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A new strategy for integrating abundant oxygen functional groups into carbon felt electrode for vanadium redox flow batteries

Scientific Reports volume 4, Article number: 6906 (2014) | Download Citation

Abstract

The effects of surface treatment combining corona discharge and hydrogen peroxide (H2O2) on the electrochemical performance of carbon felt electrodes for vanadium redox flow batteries (VRFBs) have been thoroughly investigated. A high concentration of oxygen functional groups has been successfully introduced onto the surface of the carbon felt electrodes by a specially designed surface treatment, which is mainly responsible for improving the energy efficiency of VRFBs. In addition, the wettability of the carbon felt electrodes also can be significantly improved. The energy efficiency of the VRFB cell employing the surface modified carbon felt electrodes is improved by 7% at high current density (148 mA cm−2). Such improvement is attributed to the faster charge transfer and better wettability allowed by surface-active oxygen functional groups. Moreover, this method is much more competitive than other surface treatments in terms of processing time, production costs, and electrochemical performance.

Introduction

Vanadium redox flow batteries (VRFBs) have received a great deal of attention as promising energy storage systems for use in large-scale applications1,2. Carbon felt has been widely used for electrodes in VRFBs owing to its good chemical stability and large reactive surface area3. Low electrochemical activity and poor wettability originating from its hydrophobic nature, however, result in significant polarization and poor energy efficiency during operation. Therefore, it is desirable to develop proper surface treatments of carbon felt for full utilization of its advantages particularly for practical applications.

It has been widely accepted that surface-active oxygen functional groups are effective in catalyzing redox reactions of active species and improving the wettability of carbon felt4,5,6,7. In order to populate the surface of carbon felts with these functional groups, many researchers have used various surface modification techniques, including electrochemical oxidization, heat treatment, plasma treatment, and irradiation treatment4,5,6. Most of these approaches, however, suffer from long processing time, processing difficulty, and high production costs. Thus, it is necessary to develop a new, simple, and cost-effective surface modification process, allowing for the formation of abundant and robust oxygen functional groups.

Herein, we propose a new strategy to accomplish this, based on a combination of corona discharge and hydrogen peroxide (H2O2) treatments (Figure 1). First, a corona discharge is applied, effectively forming many instable free radicals on the carbon felt surface8,9,10. These free radicals are then converted to surface-active oxygen functional groups during the following H2O2 treatment. As a result of the modified surface properties, the new carbon felt leads to substantially improved performance of VRFBs via enhanced wetting and catalytic activity in the reaction with vanadium ions.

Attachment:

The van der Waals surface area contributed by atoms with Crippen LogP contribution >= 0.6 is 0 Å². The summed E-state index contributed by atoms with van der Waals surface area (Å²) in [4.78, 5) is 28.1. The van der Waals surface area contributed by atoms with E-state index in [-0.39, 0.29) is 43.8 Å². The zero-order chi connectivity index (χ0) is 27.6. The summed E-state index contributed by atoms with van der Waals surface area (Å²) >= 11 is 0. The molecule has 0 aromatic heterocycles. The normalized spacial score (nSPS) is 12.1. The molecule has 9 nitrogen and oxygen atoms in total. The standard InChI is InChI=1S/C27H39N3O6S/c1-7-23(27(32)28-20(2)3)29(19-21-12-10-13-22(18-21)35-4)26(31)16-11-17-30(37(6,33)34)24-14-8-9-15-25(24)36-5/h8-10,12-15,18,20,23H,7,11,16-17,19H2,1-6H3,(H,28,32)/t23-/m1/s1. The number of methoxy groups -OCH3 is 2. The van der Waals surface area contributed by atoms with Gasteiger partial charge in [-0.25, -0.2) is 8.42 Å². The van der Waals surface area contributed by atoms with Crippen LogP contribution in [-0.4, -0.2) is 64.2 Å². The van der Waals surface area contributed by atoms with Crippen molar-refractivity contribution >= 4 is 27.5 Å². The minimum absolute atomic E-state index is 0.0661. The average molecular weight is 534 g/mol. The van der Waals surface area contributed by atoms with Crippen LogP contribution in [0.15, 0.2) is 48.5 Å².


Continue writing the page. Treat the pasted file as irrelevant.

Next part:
Figure 1: Schematic illustration of the proposed treatment for integrating abundant surface-active oxygen functional groups into carbon felts.
Figure 1

This treatment includes a corona discharge followed by sonication in H2O2 solution.

Results

The morphologies and microstructures of the treated carbon felt samples were examined by field-emission scanning electron microscopy (FESEM) and micro-Raman spectroscopy (Figure S1 in the Supporting Information). No noticeable structural change was observed in the carbon felt treated only with H2O2 (HCF) when compared to bare carbon felt (BCF). Additionally, no difference was observed between BCF and the carbon felt treated by corona discharge along with H2O2 treatment (PCF). In other words, neither corona discharge nor H2O2 treatment significantly affects the physical properties of carbon felt.

To further inspect the surface chemistry of the carbon felt samples, we carried out Fourier transform infrared (FT-IR) spectroscopy; the results are shown in Figure 2a. All carbon felt samples show a band at 1633 cm−1, corresponding to a C = C vibration11. While only a weak band attributed to the presence of hydroxyl groups (C-OH) was observed in the region between 1240 and 900 cm−1 in the spectrum of BCF, two strong bands clearly indicating hydroxyl group formation (1240–900 cm−1) and C-O group (1500–1340 cm−1) formation were observed in HCF11 This demonstrates that the H2O2 treatment on its own was effective in integrating oxygen-based functional groups. Interestingly, PCF showed additional bands at around 1726 and 1290 cm−1, which correspond to carboxyl groups (COOH) and additional C-O groups, respectively11. This indicates that many more oxygen functional groups were formed by using corona discharge before the H2O2 treatment, as was expected.

Figure 2: Structural characterizations of BCF, HCF, and PCF: (a) Fourier transform infrared (FT-IR) spectra of BCF, HCF, and PCF. Field-emission scanning electron microscopy (FESEM) images of (b) BCF, (c) HCF, and (d) PCF after chemical titration using TEOS as a chemical indicator. Photographs of the contact angle measurements on (e) BCF, (f) HCF, and (g) PCF.